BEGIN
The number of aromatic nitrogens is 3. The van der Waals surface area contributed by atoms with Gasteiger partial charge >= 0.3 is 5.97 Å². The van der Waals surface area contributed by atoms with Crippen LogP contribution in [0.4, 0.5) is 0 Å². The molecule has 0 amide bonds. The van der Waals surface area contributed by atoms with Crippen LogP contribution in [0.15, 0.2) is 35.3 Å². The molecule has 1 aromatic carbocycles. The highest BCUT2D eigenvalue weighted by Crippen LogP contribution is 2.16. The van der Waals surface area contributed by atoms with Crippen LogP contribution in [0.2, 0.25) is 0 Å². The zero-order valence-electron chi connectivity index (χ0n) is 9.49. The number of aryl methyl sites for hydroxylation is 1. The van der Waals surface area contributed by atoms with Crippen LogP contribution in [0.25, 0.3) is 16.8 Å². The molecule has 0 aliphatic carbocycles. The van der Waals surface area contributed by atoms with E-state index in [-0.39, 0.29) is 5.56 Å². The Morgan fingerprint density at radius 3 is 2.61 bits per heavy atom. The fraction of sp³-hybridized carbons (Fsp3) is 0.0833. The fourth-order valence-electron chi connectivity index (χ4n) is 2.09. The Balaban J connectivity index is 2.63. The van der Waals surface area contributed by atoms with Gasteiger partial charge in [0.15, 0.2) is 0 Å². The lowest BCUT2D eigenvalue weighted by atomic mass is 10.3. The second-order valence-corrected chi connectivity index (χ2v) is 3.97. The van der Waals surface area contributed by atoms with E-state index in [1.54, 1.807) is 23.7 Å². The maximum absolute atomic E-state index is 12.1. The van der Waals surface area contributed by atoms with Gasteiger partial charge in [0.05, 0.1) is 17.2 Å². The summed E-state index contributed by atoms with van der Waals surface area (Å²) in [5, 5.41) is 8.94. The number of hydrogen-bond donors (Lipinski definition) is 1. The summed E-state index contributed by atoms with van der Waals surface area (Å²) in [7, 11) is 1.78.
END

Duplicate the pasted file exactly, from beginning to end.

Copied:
The number of aromatic nitrogens is 3. The van der Waals surface area contributed by atoms with Gasteiger partial charge >= 0.3 is 5.97 Å². The van der Waals surface area contributed by atoms with Crippen LogP contribution in [0.4, 0.5) is 0 Å². The molecule has 0 amide bonds. The van der Waals surface area contributed by atoms with Crippen LogP contribution in [0.15, 0.2) is 35.3 Å². The molecule has 1 aromatic carbocycles. The highest BCUT2D eigenvalue weighted by Crippen LogP contribution is 2.16. The van der Waals surface area contributed by atoms with Crippen LogP contribution in [0.2, 0.25) is 0 Å². The zero-order valence-electron chi connectivity index (χ0n) is 9.49. The number of aryl methyl sites for hydroxylation is 1. The van der Waals surface area contributed by atoms with Crippen LogP contribution in [0.25, 0.3) is 16.8 Å². The molecule has 0 aliphatic carbocycles. The van der Waals surface area contributed by atoms with E-state index in [-0.39, 0.29) is 5.56 Å². The Morgan fingerprint density at radius 3 is 2.61 bits per heavy atom. The fraction of sp³-hybridized carbons (Fsp3) is 0.0833. The fourth-order valence-electron chi connectivity index (χ4n) is 2.09. The Balaban J connectivity index is 2.63. The van der Waals surface area contributed by atoms with Gasteiger partial charge in [0.15, 0.2) is 0 Å². The lowest BCUT2D eigenvalue weighted by atomic mass is 10.3. The second-order valence-corrected chi connectivity index (χ2v) is 3.97. The van der Waals surface area contributed by atoms with E-state index in [1.54, 1.807) is 23.7 Å². The maximum absolute atomic E-state index is 12.1. The van der Waals surface area contributed by atoms with Gasteiger partial charge in [0.05, 0.1) is 17.2 Å². The summed E-state index contributed by atoms with van der Waals surface area (Å²) in [5, 5.41) is 8.94. The number of hydrogen-bond donors (Lipinski definition) is 1. The summed E-state index contributed by atoms with van der Waals surface area (Å²) in [7, 11) is 1.78.